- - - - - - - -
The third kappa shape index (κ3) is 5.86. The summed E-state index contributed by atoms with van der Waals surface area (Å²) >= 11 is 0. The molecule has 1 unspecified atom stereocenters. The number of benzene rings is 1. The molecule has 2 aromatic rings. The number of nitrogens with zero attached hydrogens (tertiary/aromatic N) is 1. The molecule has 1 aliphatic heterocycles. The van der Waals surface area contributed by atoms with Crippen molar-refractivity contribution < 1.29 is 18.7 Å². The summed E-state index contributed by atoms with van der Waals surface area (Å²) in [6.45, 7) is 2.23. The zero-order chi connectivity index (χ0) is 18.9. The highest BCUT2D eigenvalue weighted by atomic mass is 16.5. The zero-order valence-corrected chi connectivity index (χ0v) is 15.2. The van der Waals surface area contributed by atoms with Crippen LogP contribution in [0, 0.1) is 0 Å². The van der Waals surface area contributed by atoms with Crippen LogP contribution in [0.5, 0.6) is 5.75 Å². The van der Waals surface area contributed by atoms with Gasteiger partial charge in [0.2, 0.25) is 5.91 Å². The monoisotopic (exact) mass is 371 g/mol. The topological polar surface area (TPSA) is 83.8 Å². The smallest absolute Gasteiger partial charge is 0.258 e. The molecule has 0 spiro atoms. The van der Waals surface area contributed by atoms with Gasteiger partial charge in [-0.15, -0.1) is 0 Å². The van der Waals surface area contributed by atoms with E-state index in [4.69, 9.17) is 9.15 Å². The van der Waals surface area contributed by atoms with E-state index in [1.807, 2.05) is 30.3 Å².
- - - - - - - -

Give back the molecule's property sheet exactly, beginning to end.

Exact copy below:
The third kappa shape index (κ3) is 5.86. The summed E-state index contributed by atoms with van der Waals surface area (Å²) >= 11 is 0. The molecule has 1 unspecified atom stereocenters. The number of benzene rings is 1. The molecule has 2 aromatic rings. The number of nitrogens with zero attached hydrogens (tertiary/aromatic N) is 1. The molecule has 1 aliphatic heterocycles. The van der Waals surface area contributed by atoms with Crippen molar-refractivity contribution < 1.29 is 18.7 Å². The summed E-state index contributed by atoms with van der Waals surface area (Å²) in [6.45, 7) is 2.23. The zero-order chi connectivity index (χ0) is 18.9. The highest BCUT2D eigenvalue weighted by atomic mass is 16.5. The zero-order valence-corrected chi connectivity index (χ0v) is 15.2. The van der Waals surface area contributed by atoms with Crippen LogP contribution in [0, 0.1) is 0 Å². The van der Waals surface area contributed by atoms with Crippen LogP contribution in [0.5, 0.6) is 5.75 Å². The van der Waals surface area contributed by atoms with Gasteiger partial charge in [0.2, 0.25) is 5.91 Å². The monoisotopic (exact) mass is 371 g/mol. The topological polar surface area (TPSA) is 83.8 Å². The smallest absolute Gasteiger partial charge is 0.258 e. The molecule has 0 spiro atoms. The van der Waals surface area contributed by atoms with Gasteiger partial charge in [-0.15, -0.1) is 0 Å². The van der Waals surface area contributed by atoms with E-state index in [4.69, 9.17) is 9.15 Å². The van der Waals surface area contributed by atoms with E-state index in [1.807, 2.05) is 30.3 Å².